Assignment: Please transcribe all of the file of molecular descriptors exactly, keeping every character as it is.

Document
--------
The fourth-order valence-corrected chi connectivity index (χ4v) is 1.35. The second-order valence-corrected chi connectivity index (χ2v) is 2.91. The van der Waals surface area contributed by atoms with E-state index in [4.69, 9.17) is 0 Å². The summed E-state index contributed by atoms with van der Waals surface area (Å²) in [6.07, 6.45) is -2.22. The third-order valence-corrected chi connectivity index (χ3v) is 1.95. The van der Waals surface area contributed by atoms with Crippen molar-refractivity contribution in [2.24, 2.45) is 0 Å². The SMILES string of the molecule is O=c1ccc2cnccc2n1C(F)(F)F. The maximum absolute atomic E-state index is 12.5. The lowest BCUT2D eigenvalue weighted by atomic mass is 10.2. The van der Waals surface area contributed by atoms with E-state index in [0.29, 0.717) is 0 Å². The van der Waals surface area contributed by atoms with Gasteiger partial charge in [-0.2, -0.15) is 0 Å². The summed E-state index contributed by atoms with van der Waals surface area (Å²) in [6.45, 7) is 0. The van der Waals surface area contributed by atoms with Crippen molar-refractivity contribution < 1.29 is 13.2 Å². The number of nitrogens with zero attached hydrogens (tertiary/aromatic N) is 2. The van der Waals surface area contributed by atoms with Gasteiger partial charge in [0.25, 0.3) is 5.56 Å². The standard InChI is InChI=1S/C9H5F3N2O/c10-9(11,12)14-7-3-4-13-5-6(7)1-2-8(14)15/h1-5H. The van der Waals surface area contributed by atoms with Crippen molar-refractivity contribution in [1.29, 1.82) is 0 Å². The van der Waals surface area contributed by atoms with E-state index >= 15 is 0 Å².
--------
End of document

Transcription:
The fourth-order valence-corrected chi connectivity index (χ4v) is 1.35. The second-order valence-corrected chi connectivity index (χ2v) is 2.91. The van der Waals surface area contributed by atoms with E-state index in [4.69, 9.17) is 0 Å². The summed E-state index contributed by atoms with van der Waals surface area (Å²) in [6.07, 6.45) is -2.22. The third-order valence-corrected chi connectivity index (χ3v) is 1.95. The van der Waals surface area contributed by atoms with Crippen molar-refractivity contribution in [2.24, 2.45) is 0 Å². The SMILES string of the molecule is O=c1ccc2cnccc2n1C(F)(F)F. The maximum absolute atomic E-state index is 12.5. The lowest BCUT2D eigenvalue weighted by atomic mass is 10.2. The van der Waals surface area contributed by atoms with E-state index in [0.29, 0.717) is 0 Å². The van der Waals surface area contributed by atoms with Gasteiger partial charge in [-0.2, -0.15) is 0 Å². The summed E-state index contributed by atoms with van der Waals surface area (Å²) in [6.45, 7) is 0. The van der Waals surface area contributed by atoms with Crippen molar-refractivity contribution < 1.29 is 13.2 Å². The number of nitrogens with zero attached hydrogens (tertiary/aromatic N) is 2. The van der Waals surface area contributed by atoms with Gasteiger partial charge in [0.25, 0.3) is 5.56 Å². The standard InChI is InChI=1S/C9H5F3N2O/c10-9(11,12)14-7-3-4-13-5-6(7)1-2-8(14)15/h1-5H. The van der Waals surface area contributed by atoms with Crippen molar-refractivity contribution in [1.29, 1.82) is 0 Å². The van der Waals surface area contributed by atoms with E-state index >= 15 is 0 Å².